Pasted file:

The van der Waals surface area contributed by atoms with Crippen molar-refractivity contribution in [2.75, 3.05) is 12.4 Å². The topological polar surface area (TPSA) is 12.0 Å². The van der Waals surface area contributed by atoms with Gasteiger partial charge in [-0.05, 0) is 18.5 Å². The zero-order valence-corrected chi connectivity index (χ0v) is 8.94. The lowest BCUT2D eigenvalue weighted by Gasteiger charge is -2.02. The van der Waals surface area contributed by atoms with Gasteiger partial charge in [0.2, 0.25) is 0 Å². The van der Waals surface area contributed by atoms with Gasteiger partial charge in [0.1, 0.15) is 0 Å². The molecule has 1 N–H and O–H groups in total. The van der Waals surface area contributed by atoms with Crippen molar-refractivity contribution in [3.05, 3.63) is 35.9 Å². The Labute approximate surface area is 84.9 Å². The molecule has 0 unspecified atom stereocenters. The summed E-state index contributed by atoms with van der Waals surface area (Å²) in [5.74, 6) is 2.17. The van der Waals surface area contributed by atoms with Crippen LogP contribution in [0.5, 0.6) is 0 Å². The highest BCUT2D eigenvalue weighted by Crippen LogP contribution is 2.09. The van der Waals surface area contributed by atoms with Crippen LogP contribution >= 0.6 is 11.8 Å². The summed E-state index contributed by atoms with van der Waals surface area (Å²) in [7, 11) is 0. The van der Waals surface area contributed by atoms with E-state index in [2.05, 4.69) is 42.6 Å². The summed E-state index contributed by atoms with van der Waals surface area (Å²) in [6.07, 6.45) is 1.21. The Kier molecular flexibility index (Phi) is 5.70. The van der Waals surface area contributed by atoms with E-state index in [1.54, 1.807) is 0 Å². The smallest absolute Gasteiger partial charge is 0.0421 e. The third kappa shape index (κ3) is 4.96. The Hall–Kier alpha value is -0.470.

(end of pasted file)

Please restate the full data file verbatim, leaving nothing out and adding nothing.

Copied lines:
The van der Waals surface area contributed by atoms with Crippen molar-refractivity contribution in [2.75, 3.05) is 12.4 Å². The topological polar surface area (TPSA) is 12.0 Å². The van der Waals surface area contributed by atoms with Gasteiger partial charge in [-0.05, 0) is 18.5 Å². The zero-order valence-corrected chi connectivity index (χ0v) is 8.94. The lowest BCUT2D eigenvalue weighted by Gasteiger charge is -2.02. The van der Waals surface area contributed by atoms with Gasteiger partial charge in [0.2, 0.25) is 0 Å². The van der Waals surface area contributed by atoms with Gasteiger partial charge in [0.1, 0.15) is 0 Å². The molecule has 1 N–H and O–H groups in total. The van der Waals surface area contributed by atoms with Crippen molar-refractivity contribution in [3.05, 3.63) is 35.9 Å². The Labute approximate surface area is 84.9 Å². The molecule has 0 unspecified atom stereocenters. The summed E-state index contributed by atoms with van der Waals surface area (Å²) in [5.74, 6) is 2.17. The van der Waals surface area contributed by atoms with Crippen LogP contribution in [0.5, 0.6) is 0 Å². The highest BCUT2D eigenvalue weighted by Crippen LogP contribution is 2.09. The van der Waals surface area contributed by atoms with Crippen LogP contribution >= 0.6 is 11.8 Å². The summed E-state index contributed by atoms with van der Waals surface area (Å²) in [7, 11) is 0. The van der Waals surface area contributed by atoms with E-state index in [2.05, 4.69) is 42.6 Å². The summed E-state index contributed by atoms with van der Waals surface area (Å²) in [6.07, 6.45) is 1.21. The Kier molecular flexibility index (Phi) is 5.70. The van der Waals surface area contributed by atoms with E-state index in [1.54, 1.807) is 0 Å². The smallest absolute Gasteiger partial charge is 0.0421 e. The third kappa shape index (κ3) is 4.96. The Hall–Kier alpha value is -0.470.